Windows Update: Microsoft Releases Patch For Security Flaw

PHOTO: Microsoft CEO Satya Nadella delivers his keynote address at Microsoft Build in San Francisco, April 29, 2015. Robert Galbraith/Reuters
Microsoft CEO Satya Nadella delivers his keynote address at Microsoft Build in San Francisco, April 29, 2015.

Microsoft has released a critical patch for a security flaw found in Windows that could allow hackers to take complete control of a user's machine.

Classed as a critical vulnerability, Microsoft's highest rated threat, the company said in a security bulletin "an attacker could then install programs; view, change, or delete data; or create new accounts with full user rights."

The vulnerability affects Windows Vista, Windows 7, Windows 8 and 8.1 and Windows RT, according to a security bulletin posted by Microsoft.

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The ruse works when a user opens an infected document or goes to a website with malicious OpenType fonts, which are a font file type created by Adobe and Microsoft. The vulnerability is believed to infect as many as one billion PCs around the world.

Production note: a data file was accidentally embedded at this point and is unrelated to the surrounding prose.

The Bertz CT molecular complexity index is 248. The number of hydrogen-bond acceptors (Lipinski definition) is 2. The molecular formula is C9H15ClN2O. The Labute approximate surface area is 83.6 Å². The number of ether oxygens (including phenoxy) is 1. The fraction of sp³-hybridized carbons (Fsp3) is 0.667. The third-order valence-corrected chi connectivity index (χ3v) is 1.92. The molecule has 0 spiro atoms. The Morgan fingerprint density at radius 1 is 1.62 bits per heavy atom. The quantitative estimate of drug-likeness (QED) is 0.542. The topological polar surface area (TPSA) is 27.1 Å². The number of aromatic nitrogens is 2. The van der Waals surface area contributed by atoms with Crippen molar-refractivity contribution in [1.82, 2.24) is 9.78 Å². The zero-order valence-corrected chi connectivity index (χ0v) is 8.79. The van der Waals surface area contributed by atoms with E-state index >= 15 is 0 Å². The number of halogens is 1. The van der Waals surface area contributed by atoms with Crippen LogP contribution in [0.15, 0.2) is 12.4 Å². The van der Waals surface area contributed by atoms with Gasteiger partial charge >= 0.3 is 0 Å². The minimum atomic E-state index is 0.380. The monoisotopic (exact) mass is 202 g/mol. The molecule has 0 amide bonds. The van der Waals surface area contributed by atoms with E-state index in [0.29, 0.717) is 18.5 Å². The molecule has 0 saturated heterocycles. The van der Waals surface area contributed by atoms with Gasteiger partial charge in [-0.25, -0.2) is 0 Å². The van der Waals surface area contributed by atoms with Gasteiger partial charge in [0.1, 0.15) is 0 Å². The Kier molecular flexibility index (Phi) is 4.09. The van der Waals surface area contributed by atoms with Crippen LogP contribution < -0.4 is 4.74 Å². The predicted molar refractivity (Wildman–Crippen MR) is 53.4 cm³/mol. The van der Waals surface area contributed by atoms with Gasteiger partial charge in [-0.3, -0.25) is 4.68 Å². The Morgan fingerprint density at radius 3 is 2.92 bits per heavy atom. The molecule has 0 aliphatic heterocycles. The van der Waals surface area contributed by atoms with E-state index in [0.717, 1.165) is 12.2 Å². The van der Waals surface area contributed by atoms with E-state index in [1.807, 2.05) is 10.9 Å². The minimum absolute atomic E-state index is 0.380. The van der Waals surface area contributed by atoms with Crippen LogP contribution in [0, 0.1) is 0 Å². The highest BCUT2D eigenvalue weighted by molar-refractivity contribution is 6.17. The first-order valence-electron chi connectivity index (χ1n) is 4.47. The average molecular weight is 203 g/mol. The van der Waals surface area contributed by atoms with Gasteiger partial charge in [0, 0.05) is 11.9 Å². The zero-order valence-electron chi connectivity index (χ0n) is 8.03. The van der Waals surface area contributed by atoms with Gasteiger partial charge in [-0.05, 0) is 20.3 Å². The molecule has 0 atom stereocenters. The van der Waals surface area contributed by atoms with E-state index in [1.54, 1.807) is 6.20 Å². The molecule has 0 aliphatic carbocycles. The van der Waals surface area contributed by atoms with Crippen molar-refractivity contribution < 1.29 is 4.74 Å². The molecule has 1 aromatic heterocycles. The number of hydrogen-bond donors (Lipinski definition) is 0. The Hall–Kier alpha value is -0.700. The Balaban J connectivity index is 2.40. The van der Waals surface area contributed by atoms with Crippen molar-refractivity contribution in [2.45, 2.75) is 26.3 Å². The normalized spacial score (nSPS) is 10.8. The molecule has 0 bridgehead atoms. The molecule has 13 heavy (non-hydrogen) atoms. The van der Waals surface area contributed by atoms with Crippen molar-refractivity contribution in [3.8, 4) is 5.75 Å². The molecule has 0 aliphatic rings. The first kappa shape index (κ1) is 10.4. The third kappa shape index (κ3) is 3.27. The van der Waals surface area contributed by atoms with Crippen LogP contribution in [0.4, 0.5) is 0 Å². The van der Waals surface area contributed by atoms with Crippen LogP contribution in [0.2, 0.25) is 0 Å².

The security hole was discovered by researchers from FireEye and Google's Project Zero security squad, who looked through documents leaked online after Italian surveillance company Hacking Team was the target of an attack earlier this month.

If a user does not have automatic updates enabled, Microsoft allows for the patch to be downloaded by visiting the "affected software" section on its security page.

The fix comes an important time for Microsoft as the company prepares to roll out Windows 10 beginning on July 29.

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